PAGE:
Aoi Hana begins with a chance reunion between two childhood friends, Okudaira Akira (A-chan) and Manjoume Fumi. Attending two different high schools in the district, the two girls are quick to form a group of friends between the two schools. Fumi has just recently came out of a rather emotional illicit relationship, and was soon courted by her sempai, Sugimoto. Aoi Hana tells of the drama between Fumi and Sugimoto as well as the touching friendship of A-chan and Fumi.
In essence, Aoi Hana is an anime about love. I quite enjoyed the anime’s treatment of the lesbian relationship between Fumi and Sugimoto. It is a rather understated but complex illustration of the delicate drama. Further, the romance is a really realistic portrayal of relationships, confessions, and broken hearts. Weaved into this difficult drama is Fumi’s friendship with A-chan, which is just beautiful.
As a yuri anime, Aoi Hana is really quite successful and different from yuri anime in the past. It is really refreshing to see that lesbianism is not simply written off as a given premise of the world and all girls are simply gay for each other. Instead, the anime touches a bit on the “coming out” aspect of a homosexual relationship, both with Fumi and Sugimoto. Further, there is clearly a large participation of men in this yuri drama. In fact, with Sugimoto, I personally felt like for her relationship with Fumi is a phase she is going through. Contrast her feelings with Fumi, we see that Fumi seems to be much more serious about her love.
The major characters in Aoi Hana are all extremely well developed and multi-dimensional. I really love A-chan and she is by far my favorite character in Aoi Hana. Her candid and caring nature really shines, especially compared to the shy Fumi. Fumi is also quite a lovable character, especially as she grows and matures through her relationship. I hated Sugimoto sempai. On the surface, she just seems like the typical oujo-sama figure in an all girl’s high school. However, as her relationship with Fumi develops, we see her immature arrogant nature and her selfish role in the relationship. Anyway, Aoi Hana really delves deep into the characters, and I appreciated that I can love and hate these girls.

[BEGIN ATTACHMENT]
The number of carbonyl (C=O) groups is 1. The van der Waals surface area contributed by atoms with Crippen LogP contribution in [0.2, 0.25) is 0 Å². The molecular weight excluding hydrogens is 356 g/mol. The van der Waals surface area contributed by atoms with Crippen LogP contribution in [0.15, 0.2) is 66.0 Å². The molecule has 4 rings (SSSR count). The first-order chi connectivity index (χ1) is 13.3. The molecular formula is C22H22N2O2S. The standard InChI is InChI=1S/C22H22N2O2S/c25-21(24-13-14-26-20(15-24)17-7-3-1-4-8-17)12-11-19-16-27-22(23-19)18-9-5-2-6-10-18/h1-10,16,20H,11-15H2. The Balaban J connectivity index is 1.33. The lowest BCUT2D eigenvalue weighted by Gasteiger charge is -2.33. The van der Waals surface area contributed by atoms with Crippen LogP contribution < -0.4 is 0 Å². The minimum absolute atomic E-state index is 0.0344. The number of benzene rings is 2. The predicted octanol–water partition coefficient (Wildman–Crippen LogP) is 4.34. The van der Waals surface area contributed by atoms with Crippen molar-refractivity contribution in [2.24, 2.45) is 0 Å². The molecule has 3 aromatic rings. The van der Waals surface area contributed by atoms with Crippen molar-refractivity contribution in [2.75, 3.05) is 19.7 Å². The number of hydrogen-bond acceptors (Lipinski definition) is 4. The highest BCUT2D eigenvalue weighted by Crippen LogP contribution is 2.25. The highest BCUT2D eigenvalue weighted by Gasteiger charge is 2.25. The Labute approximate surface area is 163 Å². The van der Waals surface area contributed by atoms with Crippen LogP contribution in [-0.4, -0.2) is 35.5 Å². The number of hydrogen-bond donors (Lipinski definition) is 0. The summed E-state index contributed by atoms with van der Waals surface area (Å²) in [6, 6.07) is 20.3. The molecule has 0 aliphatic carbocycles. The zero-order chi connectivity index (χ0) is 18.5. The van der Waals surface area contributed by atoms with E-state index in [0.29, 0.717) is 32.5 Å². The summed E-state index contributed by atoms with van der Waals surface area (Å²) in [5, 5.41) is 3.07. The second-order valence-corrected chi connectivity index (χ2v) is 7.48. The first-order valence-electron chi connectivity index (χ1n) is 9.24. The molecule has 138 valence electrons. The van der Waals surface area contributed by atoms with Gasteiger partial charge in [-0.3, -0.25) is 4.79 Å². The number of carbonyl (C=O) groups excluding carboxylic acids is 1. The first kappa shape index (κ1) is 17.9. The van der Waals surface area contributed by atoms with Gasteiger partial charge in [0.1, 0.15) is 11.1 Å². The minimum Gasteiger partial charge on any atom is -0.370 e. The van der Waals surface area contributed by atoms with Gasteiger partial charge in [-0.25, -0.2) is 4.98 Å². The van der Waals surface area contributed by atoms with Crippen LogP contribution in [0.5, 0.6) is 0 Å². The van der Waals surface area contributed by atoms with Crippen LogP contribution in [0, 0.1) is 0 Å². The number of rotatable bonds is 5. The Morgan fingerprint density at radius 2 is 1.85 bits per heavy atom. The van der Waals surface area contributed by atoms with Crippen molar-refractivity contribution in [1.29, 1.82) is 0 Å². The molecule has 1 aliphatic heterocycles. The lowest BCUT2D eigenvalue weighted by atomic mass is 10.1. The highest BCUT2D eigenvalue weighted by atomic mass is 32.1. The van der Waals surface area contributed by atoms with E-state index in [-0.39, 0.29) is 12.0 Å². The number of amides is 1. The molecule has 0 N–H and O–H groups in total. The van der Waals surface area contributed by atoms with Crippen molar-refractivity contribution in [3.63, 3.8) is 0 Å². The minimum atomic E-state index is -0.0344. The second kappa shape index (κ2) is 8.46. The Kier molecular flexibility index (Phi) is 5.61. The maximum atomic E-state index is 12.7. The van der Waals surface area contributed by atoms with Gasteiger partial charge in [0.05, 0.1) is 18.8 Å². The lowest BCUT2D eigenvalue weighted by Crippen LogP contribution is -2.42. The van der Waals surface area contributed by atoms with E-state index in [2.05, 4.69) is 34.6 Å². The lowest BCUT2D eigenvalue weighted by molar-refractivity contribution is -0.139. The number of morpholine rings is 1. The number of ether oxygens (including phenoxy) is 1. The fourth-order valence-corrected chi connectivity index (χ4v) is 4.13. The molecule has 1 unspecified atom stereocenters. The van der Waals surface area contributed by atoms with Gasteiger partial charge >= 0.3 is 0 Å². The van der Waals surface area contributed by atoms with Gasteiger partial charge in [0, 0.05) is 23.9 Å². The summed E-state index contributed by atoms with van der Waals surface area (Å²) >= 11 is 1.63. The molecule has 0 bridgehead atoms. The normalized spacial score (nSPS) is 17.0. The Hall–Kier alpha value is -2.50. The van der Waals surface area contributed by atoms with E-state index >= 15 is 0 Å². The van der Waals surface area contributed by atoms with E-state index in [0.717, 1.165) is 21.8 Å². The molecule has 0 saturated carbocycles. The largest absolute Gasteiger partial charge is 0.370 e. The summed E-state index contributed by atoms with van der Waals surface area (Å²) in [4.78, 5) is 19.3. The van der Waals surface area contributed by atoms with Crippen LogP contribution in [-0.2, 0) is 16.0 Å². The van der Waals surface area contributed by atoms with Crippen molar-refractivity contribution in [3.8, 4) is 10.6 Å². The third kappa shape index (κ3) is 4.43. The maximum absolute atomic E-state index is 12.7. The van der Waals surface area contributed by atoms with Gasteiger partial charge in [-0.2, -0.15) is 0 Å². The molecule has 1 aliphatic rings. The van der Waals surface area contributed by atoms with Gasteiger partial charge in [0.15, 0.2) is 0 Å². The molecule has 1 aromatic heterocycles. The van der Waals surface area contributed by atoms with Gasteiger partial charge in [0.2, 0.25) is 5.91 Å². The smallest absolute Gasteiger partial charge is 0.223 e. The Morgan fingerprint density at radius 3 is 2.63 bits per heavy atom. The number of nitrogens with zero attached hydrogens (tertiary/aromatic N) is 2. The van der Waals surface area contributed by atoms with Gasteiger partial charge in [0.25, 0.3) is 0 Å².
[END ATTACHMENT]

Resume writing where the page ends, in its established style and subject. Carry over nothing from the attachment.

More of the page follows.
Aoi Hana, of course, has its weaknesses. I have mixed feelings about the pacing of the series. Although the pacing felt appropriate, and I was always very into each episode, the series felt slow between episodes. Of course, once the drama begin picking up by the middle of the series, this is no longer an issue. I was also not particularly impressed with the character designs in the anime (one of the reasons I was hesitant about watching this). I like A-chan and Fumi, but Sugimoto, Kyouko, Sugimoto’s family, the teacher are all rather bland and in some cases, not very attractive.
While some of the characters may not be my type, the animation in Aoi Hana is just gorgeous. The watercolor background is stunning and soft. This faded and comfortable look is very apparent in the colored pages of the manga as well. Also, I really like the opening, Aoi Hana by Kukikodan, and ending theme song, Centifolia by Ceui.
Aoi Hana by Kukikodan
Anyway, after finishing Aoi Hana over the weekend, I immediately wanted to write a post on this intricate, subtle, but dramatic story of romance and friendship. Of course, my schedule does not permit, hence I am posting it only now. Because Aoi Hana is a very sophisticated and nice series, there was a lot I wanted to say about this series to highlight this rather underrated anime. In the end, the review still feels a bit lengthy and perhaps haphazard…
By the way, I absolutely love the ending of Aoi Hana. I’m not going to spoil it, but it is the best ending I could hope for. It was so good that my eyes watered a bit…